NFTs and compliance: Why we need to be having this conversation

NFTs and compliance: Why we need to be having this conversation

“Good people don’t need laws to tell their behavior responsible, but bad people will find a way around them.” — Plato

This quote has stood the test of time. People will always find a way to do good, or worse, to be wrong, in all industries, markets, communities, and ideas. Crypto and nonfungible tokens (NFTs), are not an exception to this rule. The industry is expanding rapidly — to the point of overflowing — with innumerable drops, jaw-dropping prices, and adoption from ever-expanding areas of culture.

NFTs are moving at breakneck speed and the money is there. DappRadar data shows that NFT sales soared to $10.7 billion during the third quarter 2021. This is more than 8x the quarter before. This is a lot of Penguins and Apes.

Everybody is jumping headfirst into the world of creators, brands and institutions. It is time to look around. We saw an alarming headline in the NFT space at the end of last year: After placing 57 cryptocurrency addresses (and one exchange) on the Treasury Department Office of Foreign Assets Control sanctions list, the U.S. government made illegal the purchase of a few NFTs. OFAC stated that the addresses were being used to facilitate ransomware and money laundering. According to Elliptic, the sanctioned addresses contained more crypto than $300 million according to reports.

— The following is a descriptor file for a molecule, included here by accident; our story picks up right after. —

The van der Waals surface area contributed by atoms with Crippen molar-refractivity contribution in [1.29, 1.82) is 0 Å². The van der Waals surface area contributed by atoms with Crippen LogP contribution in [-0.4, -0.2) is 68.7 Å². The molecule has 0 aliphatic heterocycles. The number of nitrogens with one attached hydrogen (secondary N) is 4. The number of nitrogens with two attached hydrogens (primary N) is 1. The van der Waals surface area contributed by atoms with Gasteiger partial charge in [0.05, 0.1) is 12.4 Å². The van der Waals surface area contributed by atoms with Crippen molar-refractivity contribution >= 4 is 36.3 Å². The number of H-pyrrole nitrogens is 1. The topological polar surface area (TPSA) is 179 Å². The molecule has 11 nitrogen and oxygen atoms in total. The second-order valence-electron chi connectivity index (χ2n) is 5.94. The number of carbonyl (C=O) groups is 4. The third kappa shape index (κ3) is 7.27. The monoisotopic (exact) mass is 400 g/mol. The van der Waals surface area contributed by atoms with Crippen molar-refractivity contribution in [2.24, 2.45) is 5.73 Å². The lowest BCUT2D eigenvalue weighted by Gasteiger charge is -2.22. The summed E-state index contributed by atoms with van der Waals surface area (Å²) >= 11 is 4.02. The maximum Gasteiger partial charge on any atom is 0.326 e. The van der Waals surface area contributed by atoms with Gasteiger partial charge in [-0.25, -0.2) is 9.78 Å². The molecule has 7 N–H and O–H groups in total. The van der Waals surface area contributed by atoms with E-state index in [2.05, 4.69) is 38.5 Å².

Darknet markets and other nefarious transactions

The Treasury Department identified Chatex, a Latvian-based exchange, as the one responsible for these nefarious transactions. They said it related to “illicit and high-risk activities like darknet markets, high risk exchanges, ransomware, and high-risk exchanges.” Elliptic pointed out that this was not the first but second time the U.S. government sanctioned an exchange — and it’s the eighth time total crypto addresses have been sanctioned. Although this was the first time the government flagged a malicious address as a crypto address, it is not the first. The art industry was a haven for money laundering long before NFTs. This problem has been around for centuries because the traditional art industry has resisted compliance requirements such as Know Your Customer (KYC), and Anti-Money Laundering.

Related: Crypto must address compliance before regulators do.